Celebrating 20 Years of Diversity and Inclusivity in the Law!

Over 5,000 In-House Women Attorneys of Color in the United States, as well as Asia, Europe, Africa, and South America

Corporate Counsel Women of Color In Special Consultative Status with the United Nations Economic and Social Council Since 2023


Stand Up and Be Heard: Three Essential Tips for Assertive Communication in the Workplace

by | Dec 26, 2023 | Features

As women of color attorneys, we add value to our organizations. Not only do we contribute intellect and leadership, but we also offer diverse perspectives that benefit our clients in the global marketplace.

Yet, despite our immense talents and achievements, we often face unique challenges when it comes to asserting ourselves at work. Far too many of us adhere to ingrained gender stereotypes and societal expectations that prevent us from reaching our full potential.

While these challenges are very real, the importance of us amplifying our voices and speaking up cannot be overstated. Asking for what you deserve is not a selfish act, but a critical step towards closing the gender gap and leveling the playing field.

As we inch closer to the beginning of another year, we must stop playing small. We are not shrinking violets or wallflowers. We are professionals who are more than capable of asserting ourselves confidently, advocating for our needs and securing opportunities we rightfully deserve.

Let’s explore three essential tips for assertive communication in the workplace. Apply them to help you overcome the obstacles that may be standing in your way.

Tip #1: Affirm your value.

It’s easy for women to see the value in others. But for some reason, it can be hard for us to acknowledge how much we bring to the table.

The most foundational step is to recognize your intrinsic value. This involves acknowledging your unique contributions, strengths and potential.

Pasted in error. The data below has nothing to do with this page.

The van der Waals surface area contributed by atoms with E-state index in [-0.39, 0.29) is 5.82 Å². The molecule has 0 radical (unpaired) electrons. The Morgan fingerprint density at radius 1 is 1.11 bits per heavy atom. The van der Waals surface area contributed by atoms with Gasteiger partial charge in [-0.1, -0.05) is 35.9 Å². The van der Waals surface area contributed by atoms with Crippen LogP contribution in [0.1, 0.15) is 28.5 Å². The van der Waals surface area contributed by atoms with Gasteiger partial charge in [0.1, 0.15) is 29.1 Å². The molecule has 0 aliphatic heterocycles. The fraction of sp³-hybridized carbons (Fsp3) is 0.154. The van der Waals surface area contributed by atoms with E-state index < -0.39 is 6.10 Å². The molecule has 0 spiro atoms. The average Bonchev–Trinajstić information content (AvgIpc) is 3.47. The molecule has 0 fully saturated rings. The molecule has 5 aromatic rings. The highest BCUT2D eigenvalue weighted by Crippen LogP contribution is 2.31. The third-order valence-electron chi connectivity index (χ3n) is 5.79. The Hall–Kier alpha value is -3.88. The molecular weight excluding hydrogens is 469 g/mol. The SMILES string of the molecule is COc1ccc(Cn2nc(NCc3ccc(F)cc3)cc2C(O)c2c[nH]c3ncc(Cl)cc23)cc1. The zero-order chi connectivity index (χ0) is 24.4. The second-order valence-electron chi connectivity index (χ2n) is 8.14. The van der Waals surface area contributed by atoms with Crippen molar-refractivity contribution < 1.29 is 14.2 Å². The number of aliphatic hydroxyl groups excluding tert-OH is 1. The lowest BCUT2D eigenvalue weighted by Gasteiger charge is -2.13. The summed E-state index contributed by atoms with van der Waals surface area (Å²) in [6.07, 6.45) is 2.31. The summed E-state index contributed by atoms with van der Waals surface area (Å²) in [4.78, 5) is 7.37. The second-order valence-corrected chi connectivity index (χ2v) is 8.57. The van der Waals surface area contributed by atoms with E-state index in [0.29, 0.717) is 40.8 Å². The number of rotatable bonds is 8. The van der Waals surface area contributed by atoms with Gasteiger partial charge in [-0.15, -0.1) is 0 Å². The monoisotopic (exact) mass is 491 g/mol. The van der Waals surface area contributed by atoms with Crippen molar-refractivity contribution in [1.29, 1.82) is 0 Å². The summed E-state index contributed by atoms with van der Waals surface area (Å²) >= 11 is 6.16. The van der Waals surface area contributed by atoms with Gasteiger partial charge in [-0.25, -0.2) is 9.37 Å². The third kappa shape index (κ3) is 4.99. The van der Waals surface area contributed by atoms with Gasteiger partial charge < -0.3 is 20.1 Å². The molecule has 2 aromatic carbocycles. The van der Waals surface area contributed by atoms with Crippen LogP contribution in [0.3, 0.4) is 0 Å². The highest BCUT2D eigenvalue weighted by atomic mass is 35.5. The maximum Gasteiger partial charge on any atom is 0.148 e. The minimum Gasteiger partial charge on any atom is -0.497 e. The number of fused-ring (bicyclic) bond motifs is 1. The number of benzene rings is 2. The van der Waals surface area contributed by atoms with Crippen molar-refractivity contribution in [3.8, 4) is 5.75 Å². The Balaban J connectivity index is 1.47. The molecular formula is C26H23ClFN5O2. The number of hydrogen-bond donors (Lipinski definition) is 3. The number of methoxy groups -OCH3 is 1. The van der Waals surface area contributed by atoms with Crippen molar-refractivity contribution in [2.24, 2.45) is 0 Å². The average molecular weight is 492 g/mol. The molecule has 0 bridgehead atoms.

Here are some key points to consider when it comes to recognizing your value:

  • Take stock of your skills, experiences and accomplishments. Recognize that you bring a unique perspective and set of talents to your workplace.
  • Do something to boost your confidence every day. Work on building your self-esteem by celebrating your achievements and recognizing your capabilities. Remember that self-doubt is a common hurdle, but it can be overcome with practice and positive self-talk.
  • Identify when imposter syndrome creeps in and challenge those negative thoughts. Understand that you are not alone in this experience, and it doesn’t diminish your achievements.
  • Create a self-appreciation routine. Dedicate time to reflect on your accomplishments regularly. Whether through journaling, self-affirmations or other practices, remind yourself of your capabilities and the value you bring to your organization.
  • Embrace self-care. Taking care of your physical and mental well-being is an essential aspect of recognizing your value. Self-care practices, such as exercise, mindfulness and work-life balance, can help you maintain confidence and resilience.

Tip #2: Polish your communication skills.

Effective communication is a cornerstone of success in the workplace. It is a must-have skill for women who want to be taken seriously as they step up and ask for what they deserve.

Developing strong communication skills not only allows you to articulate your needs and ambitions clearly but also fosters better collaboration with colleagues and superiors.

Here are key aspects to consider when cultivating effective communication:

  • Assertive Communication: Assertiveness lies at the heart of effective communication. It involves expressing your thoughts, needs and desires with confidence while respecting the opinions and boundaries of others. Avoid the extremes of passive (being too accommodating) or aggressive (being confrontational) communication, and strive for a balanced, assertive approach.
  • Active Listening: Effective communication is a two-way street. Being an active listener is just as important as expressing your thoughts. Pay close attention to what others are saying, ask clarifying questions and show empathy. This not only helps you understand their perspectives but also builds stronger relationships.